MEGADETH Bassist: 'DAVE MUSTAINE's Guitar Playing Was The Invention Of Thrash'

ThePogg.com recently conducted an interview with MEGADETH bassist David Ellefson. A couple of excerpts from the chat follow below.

ThePogg.com: Having really driven a whole musical sound, do you feel that there was a pivotal point in your career that really influenced the direction that thrash metal would take?

Ellefson: It could be argued that MOTÖRHEAD were the earliest pioneers to point toward the genre but I think Dave Mustaine's guitar playing (even in METALLICA) was the invention of thrash. Thrash was really invented in the USA because it's the hybrid of punk and metal music. We were the first generation of musicians to like the SEX PISTOLS and BLACK SABBATH so as a result we drew from both punk and metal cultures to create our thrash. That can really be seen in any one of the "Big Four" bands and beyond.

ThePogg.com: This year sees the 20th anniversary of the release of "Countdown to Extinction" and you have a whole tour planned where you will play the album in its entirety. This is the second time you've done this after the 20th anniversary tour for "Rust In Peace". How do you feel the fans react to these whole album sets? Do you play the album in order? Do you bolster the set with other tracks?

Ellefson: I think they like these types of tours because they are different and the fans get to hear deep-cut album tracks instead of just the singles or the more popular songs each time we come through town. We do play the entire albums in order. We usually warm up the set with a few classics to get everyone in the "mood" and then we finish with a couple classics so everyone goes away with the memory of those songs in their heads. We realize that our fans come from such diverse age groups now that we can't just assume they have all heard those albums top to bottom. So having some of the classic hits scattered throughout the set helps those fans feel included in the show, too.

ThePogg.com: Your album "Risk" saw a marked change in musical direction and seems to have made the band — alongside some fans — quite uncomfortable. If you had your time again, what would you change in relation to the creation of that album?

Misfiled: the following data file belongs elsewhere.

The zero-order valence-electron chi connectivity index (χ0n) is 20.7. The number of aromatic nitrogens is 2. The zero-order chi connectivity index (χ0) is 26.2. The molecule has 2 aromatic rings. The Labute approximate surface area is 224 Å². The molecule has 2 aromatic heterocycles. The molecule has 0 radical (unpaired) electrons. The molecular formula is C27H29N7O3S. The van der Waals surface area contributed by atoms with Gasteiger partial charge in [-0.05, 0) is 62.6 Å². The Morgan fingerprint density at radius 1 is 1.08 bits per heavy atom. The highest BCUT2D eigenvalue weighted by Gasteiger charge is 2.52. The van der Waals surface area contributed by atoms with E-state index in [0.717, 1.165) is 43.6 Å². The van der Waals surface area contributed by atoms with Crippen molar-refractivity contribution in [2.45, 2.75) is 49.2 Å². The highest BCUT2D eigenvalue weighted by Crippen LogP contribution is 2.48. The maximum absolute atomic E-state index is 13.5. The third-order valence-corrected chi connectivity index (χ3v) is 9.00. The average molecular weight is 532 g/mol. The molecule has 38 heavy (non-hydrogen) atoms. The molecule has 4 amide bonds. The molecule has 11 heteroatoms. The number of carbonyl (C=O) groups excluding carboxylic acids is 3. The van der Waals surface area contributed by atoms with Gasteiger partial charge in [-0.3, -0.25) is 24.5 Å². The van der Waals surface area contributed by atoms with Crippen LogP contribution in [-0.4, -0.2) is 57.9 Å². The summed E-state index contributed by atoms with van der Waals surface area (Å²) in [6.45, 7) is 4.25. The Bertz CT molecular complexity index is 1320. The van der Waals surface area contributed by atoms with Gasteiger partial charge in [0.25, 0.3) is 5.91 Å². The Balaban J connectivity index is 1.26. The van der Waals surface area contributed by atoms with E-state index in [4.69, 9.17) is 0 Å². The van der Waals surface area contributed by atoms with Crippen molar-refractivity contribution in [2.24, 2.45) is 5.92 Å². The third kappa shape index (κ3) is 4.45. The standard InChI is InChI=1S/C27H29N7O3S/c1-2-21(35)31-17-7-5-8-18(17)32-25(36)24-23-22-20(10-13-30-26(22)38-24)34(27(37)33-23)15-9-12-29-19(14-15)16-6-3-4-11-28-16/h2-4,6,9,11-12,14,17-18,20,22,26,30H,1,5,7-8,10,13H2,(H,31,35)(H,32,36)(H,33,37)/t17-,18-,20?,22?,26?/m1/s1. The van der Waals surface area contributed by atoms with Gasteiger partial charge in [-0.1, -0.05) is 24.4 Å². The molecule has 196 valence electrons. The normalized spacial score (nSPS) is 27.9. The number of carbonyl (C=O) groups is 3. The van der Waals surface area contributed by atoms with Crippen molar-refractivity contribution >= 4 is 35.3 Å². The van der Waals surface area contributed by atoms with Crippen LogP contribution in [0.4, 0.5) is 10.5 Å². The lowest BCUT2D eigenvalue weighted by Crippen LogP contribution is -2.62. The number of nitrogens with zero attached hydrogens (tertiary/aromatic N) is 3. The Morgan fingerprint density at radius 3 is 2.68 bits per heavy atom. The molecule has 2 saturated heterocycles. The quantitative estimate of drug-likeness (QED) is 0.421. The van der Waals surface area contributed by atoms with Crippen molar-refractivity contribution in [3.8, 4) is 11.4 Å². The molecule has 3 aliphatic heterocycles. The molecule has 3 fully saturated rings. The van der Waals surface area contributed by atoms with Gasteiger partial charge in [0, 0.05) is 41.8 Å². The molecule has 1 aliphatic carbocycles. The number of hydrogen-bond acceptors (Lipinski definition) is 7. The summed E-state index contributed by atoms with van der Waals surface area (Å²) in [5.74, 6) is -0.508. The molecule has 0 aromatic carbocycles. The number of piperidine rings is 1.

Ellefson: I think it was a great record but because it said "MEGADETH" on it, people did expected a different sound, a sound they were more familiar with from its predecessors. With that said, I think it unwise to go back and change things, it's like you are apologizing for what you did when in fact that was exactly as it was supposed to be at that moment in time. Imagine if we went back and changed "Rust In Peace" because we moved forward to make "Countdown To Exctinction"?!! At some point, you learn something from every record you make and you move on to the next one with those experiences.

ThePogg.com: In 2002, Dave Mustaine experienced an injury to his left arm that left him unable to play and expert prognosis was that he would be unlikely to ever be able to play again. At that point he made the decision to end MEGADETH. This must have been a huge shock and disappointment to you. How did you feel at the time? What were your first thoughts about what to do next? And how do you feel the break away from MEGADETH helped you as a musician and as a person?

Ellefson: At first, I was shocked, but I knew I had two roads ahead of me; either fade away from music or move forward with new endeavours because I was young, ambitious and had many musical statements yet to make. As much as it wasn't expected, my time away from the band really helped me grow as a musician and as a man on my own two feet. Band life is unique because it requires the individuals in it to maintain specific roles in order for the band to operate. However, over time, people change and often grow out of those roles, so those moments can provide opportunities to rediscover your passions. In hindsight, I think the time Dave had by himself to re-align MEGADETH the way he intended it to be was good for him, and for the band. Additionally, my time away from the group allowed me to develop aspects of my life that I couldn't have done while recording and touring like we were doing for so many years. In many ways, those matters were critical for my growth in order to mature and really bring something effective back to the group upon my return in 2010. Looking back on it all now, it all seems to have worked out pretty good for everyone.

Read the entire interviewe from ThePogg.com.

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